Fishing.

One of the reasons that I adore the warm weather is that it ushers in fishing season. Technically you can ice-fish, but I don’t count that as a thing. Given that many animals hibernate, migrate, or do as little as possible in the cold weather, it seems a bit counter-intuitive to volunteer to sit in the middle of a frozen lake for any reason at all, much less fish. I haven’t decided if the people who partake in such activities are bigger men than I, or if they’re simply borderline insane.

Anyway.

Warm weather comes, its time to fish. Last year the season was wasted, I didn’t cast a single line all year. Spring and most of the summer time was consumed by my training, and the spare time I had was taken up with playing catch-up at home between school and training shifts. All too soon the cold weather came and the season was done.

This year, come hell of high water, I was going fishing. And I have a partner now too. The Narrator has expressed an interest in fishing, and I’ve taken him out a few times already. The water is technically a bit too cold for what we’re trying to do, but we go anyway, and have a blast. He gets so excited about going that I have to draw a little blue fish on the calendar so he knows when the next outing will be, then he counts down the days.

We haven’t caught a thing at all yet, but we both like going. We’ll buy our worms and a snack, then drive to wherever it is we are going. Most of the time he gets bored watching the bobber with the live bait, so he switches to a top water plug and just drags that across the surface of the lake. It works out well because he gets to DO something, he loves it, and I’m not losing lures to the rocky bottom of the lake if he reels too slowly. We are working on his casting, he’s a little herky-jerky on that, but he’s only managed to spear himself once so far, so I count that as a success.

There’s a little pond off the side of the road near our house which I suspect doesn’t have a living thing in it except for a few tadpoles and newts, but we went and fished in it the other day when it was too cold and windy to go to the big lake. When the weather is 50 degrees out, a slight wind off of the lake manages to make your fingers freeze in minutes. Even though there was nothing in the water big enough to ear the worms we were offering, we had fun, and that’s what matters.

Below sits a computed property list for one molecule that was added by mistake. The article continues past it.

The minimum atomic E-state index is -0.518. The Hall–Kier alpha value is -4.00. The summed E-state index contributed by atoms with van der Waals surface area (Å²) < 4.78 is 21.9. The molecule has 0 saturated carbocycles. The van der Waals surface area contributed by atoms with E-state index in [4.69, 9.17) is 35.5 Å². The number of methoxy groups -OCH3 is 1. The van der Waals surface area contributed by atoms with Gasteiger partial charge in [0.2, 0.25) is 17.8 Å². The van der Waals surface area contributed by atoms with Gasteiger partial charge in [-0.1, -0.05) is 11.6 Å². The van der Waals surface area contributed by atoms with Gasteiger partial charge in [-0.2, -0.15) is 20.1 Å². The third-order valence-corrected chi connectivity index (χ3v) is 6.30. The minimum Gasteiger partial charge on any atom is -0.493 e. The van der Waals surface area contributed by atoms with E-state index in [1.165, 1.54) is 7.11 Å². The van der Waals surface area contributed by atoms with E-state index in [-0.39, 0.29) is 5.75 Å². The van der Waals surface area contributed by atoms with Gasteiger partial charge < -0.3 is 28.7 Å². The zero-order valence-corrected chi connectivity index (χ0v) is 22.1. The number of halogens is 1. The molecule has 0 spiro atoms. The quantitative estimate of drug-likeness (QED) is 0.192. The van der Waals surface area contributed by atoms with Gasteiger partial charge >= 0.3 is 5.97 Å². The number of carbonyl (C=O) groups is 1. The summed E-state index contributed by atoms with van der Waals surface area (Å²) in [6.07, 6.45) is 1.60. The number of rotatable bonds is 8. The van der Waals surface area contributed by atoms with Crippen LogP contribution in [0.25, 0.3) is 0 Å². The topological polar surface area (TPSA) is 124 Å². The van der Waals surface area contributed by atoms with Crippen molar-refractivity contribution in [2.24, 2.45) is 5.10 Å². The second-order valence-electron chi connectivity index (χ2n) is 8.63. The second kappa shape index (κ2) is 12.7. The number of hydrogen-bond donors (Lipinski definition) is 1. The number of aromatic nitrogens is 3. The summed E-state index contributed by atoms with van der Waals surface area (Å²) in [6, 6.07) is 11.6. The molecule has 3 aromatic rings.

Back when I was a kid, there was a flood control dam a few miles down the road from where we lived. It was listed as a recreational area, so the state would stock it with fish every now and then. That is were I learned how to fish. My father took my brother and I out to a small spit of land that stuck out into the lake just where the feeding river dumped into it. My luck there was never very good, but it was fun to learn what each lure did, how to use live bait, and just do NOTHING for a short while. I wish that lake was still there so I could take my son to the same place I went to, but it was emptied after Tropical Storm Irene flooded it to capacity a few years back. Now it is just a hollow bowl with weeds and a muddy finger of river snaking through it.

Regardless, there are other places to go, so we do. I suspect as the weather gets warmer our luck will get better, and then he’ll have some real fun.

As for me, I used to love fishing all on my own. I would get up early in the morning and go find some water to sit by. I spent several mornings watching the sun come up on the Mohawk river when we lived near Albany. I never caught a thing there, but the quiet time was the best. Occasionally I would fish with friends. I had a guy I worked with who was an avid fisherman, and we would meet up from time to time and go. My brother-in-law and I spent many mornings out in lakes near his family’s home, and some of the best luck I ever had was in a canoe with an old college buddy at the crack of dawn.

But in the end, I always loved going out alone. Catching, not catching, it didn’t matter.

Something’s changed though. Now, I look down at The Narrator as he flails his too-short-for-him “Cars” themed fishing pole around in an effort to get my jitterbug far enough out into the water to make reeling it in worthwhile, and I listen to him tell me that “Fishing is the best way to pass the time” – and all of a sudden, I don’t think I want to fish alone anymore.

 

 

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